care. And the Florida legislature, grappling with deficits
of more than $2.8 billion for 2009, lopped almost $2 million from the state’s Community Care for the Elderly
program—which supplies home care, meals, adult day
care and a host of other services—before Republican
Gov. Charlie Crist vetoed the cut.
Such reductions around the nation could undo progress
in shifting funding for long-term care away from nursing
homes and into services that give people more choices
for where to live. Some of these home services are fully
funded by the states; others are part of Medicaid, the joint
state and federal health care and long-term care program
for low-income Americans. On average more than 21 percent of all state spending goes to Medicaid, which makes
its programs a tempting target for budget cutters.
By law, state Medicaid programs are required to pay
for nursing home care for those who qualify for help
with long-term care, and the majority of long-term care
dollars go to these facilities. But the federal government
also gives states the option to develop services that help
people who qualify for long-term care to remain in their
own homes—a choice nine of 10 older Americans prefer
over nursing homes, according to AARP research. From
1995 to 2007, total Medicaid spending on such services
more than doubled to 41 percent, according to the Kaiser Commission on Medicaid and the Uninsured. These
programs now serve some 2. 8 million Americans.
educing these services, experts say, is a false
economy because it forces people into nursing
homes, which cost the state more. Florida’s
Community Care for the Elderly, for example,
“Home care, meals, help for Alzheimer’s caregivers—all help the
state save money by keeping people out of nursing homes, and that’s
a message we want to take to legislators,” says Randy Hunt, CEO
of the Senior Resource Alliance, an area office on aging in Orlando.
Hunt knows that lawmakers now working on Florida’s 2010 budget
are staring at an estimated shortfall of $5 billion.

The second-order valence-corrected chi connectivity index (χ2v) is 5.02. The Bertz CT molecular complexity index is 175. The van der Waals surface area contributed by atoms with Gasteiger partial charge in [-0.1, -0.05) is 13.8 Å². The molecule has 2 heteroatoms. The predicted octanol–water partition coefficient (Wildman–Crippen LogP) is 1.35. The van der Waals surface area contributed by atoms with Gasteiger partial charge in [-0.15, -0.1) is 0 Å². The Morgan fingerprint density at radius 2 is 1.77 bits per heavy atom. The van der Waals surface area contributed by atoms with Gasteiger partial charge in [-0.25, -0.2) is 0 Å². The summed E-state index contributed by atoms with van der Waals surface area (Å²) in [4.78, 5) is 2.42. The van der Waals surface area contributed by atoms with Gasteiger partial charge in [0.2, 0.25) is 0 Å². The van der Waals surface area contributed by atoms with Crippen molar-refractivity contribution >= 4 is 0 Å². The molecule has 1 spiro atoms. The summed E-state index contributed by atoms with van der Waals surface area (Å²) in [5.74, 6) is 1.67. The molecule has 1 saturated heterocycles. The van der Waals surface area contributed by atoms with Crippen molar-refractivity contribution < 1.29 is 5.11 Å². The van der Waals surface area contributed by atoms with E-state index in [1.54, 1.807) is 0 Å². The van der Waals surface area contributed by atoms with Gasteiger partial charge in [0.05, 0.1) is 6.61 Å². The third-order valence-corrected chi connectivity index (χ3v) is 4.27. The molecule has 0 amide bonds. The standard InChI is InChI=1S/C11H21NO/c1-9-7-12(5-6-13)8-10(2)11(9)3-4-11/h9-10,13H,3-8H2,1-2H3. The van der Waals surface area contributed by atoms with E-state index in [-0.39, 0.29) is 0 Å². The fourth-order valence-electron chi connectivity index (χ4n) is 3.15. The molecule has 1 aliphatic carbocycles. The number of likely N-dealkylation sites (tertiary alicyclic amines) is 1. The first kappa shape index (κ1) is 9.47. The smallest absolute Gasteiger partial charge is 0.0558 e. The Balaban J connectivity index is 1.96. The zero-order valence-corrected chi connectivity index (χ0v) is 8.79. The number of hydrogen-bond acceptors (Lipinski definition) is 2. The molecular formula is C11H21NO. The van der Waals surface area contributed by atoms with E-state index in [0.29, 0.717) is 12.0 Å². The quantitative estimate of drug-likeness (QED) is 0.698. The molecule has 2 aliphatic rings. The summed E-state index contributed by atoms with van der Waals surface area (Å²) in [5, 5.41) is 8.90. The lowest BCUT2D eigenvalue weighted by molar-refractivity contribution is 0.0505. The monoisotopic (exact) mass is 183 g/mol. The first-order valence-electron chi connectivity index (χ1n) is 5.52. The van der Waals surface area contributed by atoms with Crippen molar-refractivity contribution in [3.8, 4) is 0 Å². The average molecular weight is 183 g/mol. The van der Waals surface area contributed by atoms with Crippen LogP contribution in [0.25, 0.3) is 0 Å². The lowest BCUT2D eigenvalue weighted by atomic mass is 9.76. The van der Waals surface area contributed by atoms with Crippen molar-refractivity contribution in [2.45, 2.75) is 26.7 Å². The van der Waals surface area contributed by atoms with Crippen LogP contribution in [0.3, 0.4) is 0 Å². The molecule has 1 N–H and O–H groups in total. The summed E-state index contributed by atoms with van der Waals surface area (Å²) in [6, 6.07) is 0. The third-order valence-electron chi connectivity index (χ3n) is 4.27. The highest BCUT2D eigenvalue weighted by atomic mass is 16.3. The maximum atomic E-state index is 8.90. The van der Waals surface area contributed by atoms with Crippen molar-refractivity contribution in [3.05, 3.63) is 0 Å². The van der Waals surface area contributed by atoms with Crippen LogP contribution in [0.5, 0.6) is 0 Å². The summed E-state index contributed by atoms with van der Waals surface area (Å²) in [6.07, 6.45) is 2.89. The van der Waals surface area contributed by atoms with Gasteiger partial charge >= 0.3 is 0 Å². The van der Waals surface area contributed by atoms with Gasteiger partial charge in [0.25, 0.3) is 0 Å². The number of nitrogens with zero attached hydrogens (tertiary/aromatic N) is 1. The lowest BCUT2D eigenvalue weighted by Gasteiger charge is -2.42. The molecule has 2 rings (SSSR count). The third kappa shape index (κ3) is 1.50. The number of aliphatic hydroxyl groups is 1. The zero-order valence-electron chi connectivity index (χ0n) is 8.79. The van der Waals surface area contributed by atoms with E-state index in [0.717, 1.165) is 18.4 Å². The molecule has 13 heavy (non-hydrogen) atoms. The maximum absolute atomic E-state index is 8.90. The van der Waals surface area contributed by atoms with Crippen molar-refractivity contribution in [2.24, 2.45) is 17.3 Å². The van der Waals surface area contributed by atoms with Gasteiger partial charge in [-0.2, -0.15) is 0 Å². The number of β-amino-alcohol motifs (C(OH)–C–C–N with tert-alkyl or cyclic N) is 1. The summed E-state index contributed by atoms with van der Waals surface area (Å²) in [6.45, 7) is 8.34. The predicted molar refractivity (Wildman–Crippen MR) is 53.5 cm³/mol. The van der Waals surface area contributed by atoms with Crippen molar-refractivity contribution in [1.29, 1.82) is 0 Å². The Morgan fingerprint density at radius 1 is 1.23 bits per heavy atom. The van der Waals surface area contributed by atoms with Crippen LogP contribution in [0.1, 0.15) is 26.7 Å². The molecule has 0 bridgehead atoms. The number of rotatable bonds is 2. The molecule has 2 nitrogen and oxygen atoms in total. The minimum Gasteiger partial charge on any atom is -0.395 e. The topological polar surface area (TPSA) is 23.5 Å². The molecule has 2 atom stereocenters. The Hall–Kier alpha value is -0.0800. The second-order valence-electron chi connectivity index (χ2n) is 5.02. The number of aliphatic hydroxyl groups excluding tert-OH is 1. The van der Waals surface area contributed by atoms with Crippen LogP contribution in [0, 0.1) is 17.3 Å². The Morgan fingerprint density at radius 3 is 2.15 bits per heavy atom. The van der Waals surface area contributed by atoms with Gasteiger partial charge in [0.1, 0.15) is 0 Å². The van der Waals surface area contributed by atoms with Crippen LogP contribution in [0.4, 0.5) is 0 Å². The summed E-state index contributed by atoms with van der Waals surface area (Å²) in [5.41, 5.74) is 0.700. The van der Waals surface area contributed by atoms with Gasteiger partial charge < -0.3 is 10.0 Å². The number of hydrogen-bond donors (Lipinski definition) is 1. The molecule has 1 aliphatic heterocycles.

In the coming months, states will be looking for sources of new revenue—higher taxes on cigarettes, sales taxes on the Internet, increased
traffic fines—and trying to find the least harmful cuts they can make.
Reluctant to chop a whole program or service, lawmakers may freeze
or cut fees to those who provide the services, including not only nursing
homes and hospitals, but also agencies that supply home care workers
and health aides. Such cuts, though, eventually tend to translate into
problems of access and quality of care, says Nick Johnson, director of
the state fiscal project for the CBPP.
Unfortunately, even the economic stimulus package assembled by
Congress and President Obama—with its billions of dollars of state
aid, including more than $87 billion for state aging and Medicaid pro-
grams—does not fully protect these home and community long-term
care services. “The stimulus money will give states a baseline, so cuts
may not have to be so drastic,” says Donna Folkemer, group director
for health at the NCSL. “But it probably won’t allow new programs
or even help them to hold on to all the current programs.”
And standing still can be moving backwards. Consider Florida.
While its Community Care for the Elderly escaped cuts this year,
for nine years it has gone without a budget increase while its target
population of older residents has grown by 700,000, according to
Jack McRay, advocacy manager at the AARP Florida state office in
Tallahassee. Today, 50,000 older Floridians are on waiting lists for
these kinds of home services, state experts say, and 2,272 people died
last year while on lists.
Those numbers worry Shirley Miller, who, up until she was 80,
earned extra money by working the night shift at the reception desk
of her apartment building. “When you’ve been independent all your
life, you don’t want to ask for help,” Miller says. “But I just can’t keep
up anymore. I need help.” ;